- The Washington Times - Monday, July 20, 2020

President Trump’s two highest-profile counterterrorism victories have been largely absent from his reelection pitch, a departure from recent elections in which the winning candidate made a prominent case for fortitude in battling jihadis.

Unlike President George W. Bush, who ran for reelection during his war on terror, or President Obama, who made the raid that killed 9/11 mastermind Osama bin Laden a cornerstone of his 2012 campaign, Mr. Trump and his team have yet to fully capitalize on the president’s successes against terrorism.

Neither the mission in October that resulted in the death of Islamic State leader Abu Bakr al-Baghdadi nor the January strike that killed Iranian Maj. Gen. Qassem Soleimani has been given significant attention in Mr. Trump’s battle with presumptive Democratic nominee Joseph R. Biden.

The successful operations, which eliminated two of the world’s most powerful and dangerous terrorist leaders and seemingly offer powerful ammunition for a commander in chief who prides himself on strength, have been mostly missing from Mr. Trump’s recent speeches. His campaign also hasn’t made them the focus of a major concerted advertising blitz in the way political observers might expect.

Analysts say there are several reasons why. The COVID-19 pandemic and its associated economic free fall, as well as recent racial justice protests, have consumed so much political space that there is little room for foreign policy on the campaign trail let alone a serious appetite among voters to hear about it.

But political insiders say other factors are also at play. They say a more aggressive pitch on the president’s counterterrorism successes could backfire.

One concern is that the deaths of al-Baghdadi and Soleimani, while important victories in the fight against extremism, wouldn’t have the same emotional impact among voters as bin Laden’s demise.

“President Trump has had many foreign policy successes to advertise, though admittedly it’s hard to compare killing terrorist leaders who aren’t household names with the man responsible for 9/11 attacks,” said J.D. Gordon, a former Trump campaign national security adviser and Pentagon spokesman.

“Another complicating factor in getting that positive message out is that since many of our 2016 campaign advisers were framed as Russian agents by the #Resistance, including Democrats in Congress and legacy media, it could be safer for the current campaign to avoid foreign policy altogether,” he said.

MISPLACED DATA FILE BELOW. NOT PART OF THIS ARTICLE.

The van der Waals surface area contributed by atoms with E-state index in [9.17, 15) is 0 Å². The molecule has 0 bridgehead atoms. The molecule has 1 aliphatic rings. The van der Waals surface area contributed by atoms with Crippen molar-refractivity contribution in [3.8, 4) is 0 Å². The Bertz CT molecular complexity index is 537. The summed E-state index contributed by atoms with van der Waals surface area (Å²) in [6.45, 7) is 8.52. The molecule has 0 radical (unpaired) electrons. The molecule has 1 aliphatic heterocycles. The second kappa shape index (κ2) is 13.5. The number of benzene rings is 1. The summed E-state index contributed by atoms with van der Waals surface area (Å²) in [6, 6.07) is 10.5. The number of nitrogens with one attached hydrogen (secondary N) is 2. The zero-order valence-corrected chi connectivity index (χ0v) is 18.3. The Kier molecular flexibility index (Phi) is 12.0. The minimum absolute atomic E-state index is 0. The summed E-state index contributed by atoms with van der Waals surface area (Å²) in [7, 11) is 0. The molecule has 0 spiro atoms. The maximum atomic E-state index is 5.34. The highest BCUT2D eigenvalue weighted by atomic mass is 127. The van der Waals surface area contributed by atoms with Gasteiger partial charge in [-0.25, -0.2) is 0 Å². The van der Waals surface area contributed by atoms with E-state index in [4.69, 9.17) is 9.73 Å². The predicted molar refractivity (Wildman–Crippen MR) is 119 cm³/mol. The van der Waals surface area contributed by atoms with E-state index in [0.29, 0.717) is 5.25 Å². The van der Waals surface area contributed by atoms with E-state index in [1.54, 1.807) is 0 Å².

Foreign policy record

The Biden campaign and its liberal allies have been taking the foreign policy fight to Mr. Trump. They say the president has been soft on Russia, bungled relations with China, unnecessarily stoked tensions with Iran, abandoned American allies in Syria and made a host of other serious missteps.

The backdrop of the political attacks is broader turmoil inside the Trump campaign.

Last week, Bill Stepien was tapped as Mr. Trump’s new campaign manager in a seeming demotion for Brad Parscale.

Although campaign officials denied that Mr. Parscale had been punished or demoted, the development added to an appearance of internal upheaval at a moment of questionable polling numbers for the president.

Recent polls have shown Mr. Biden with a commanding lead over Mr. Trump nationally and in key battleground states.

One of the big questions heading into the campaign’s final three months centers on the extent to which Mr. Trump may or may not try to steer public attention toward his foreign policy record.

As it tries to regain its footing, the Trump campaign seems willing to fight over foreign policy when attacked. Top campaign officials are quick to contrast the president’s record with that of Mr. Biden, who served as vice president while the Islamic State rose to power in Iraq and Syria.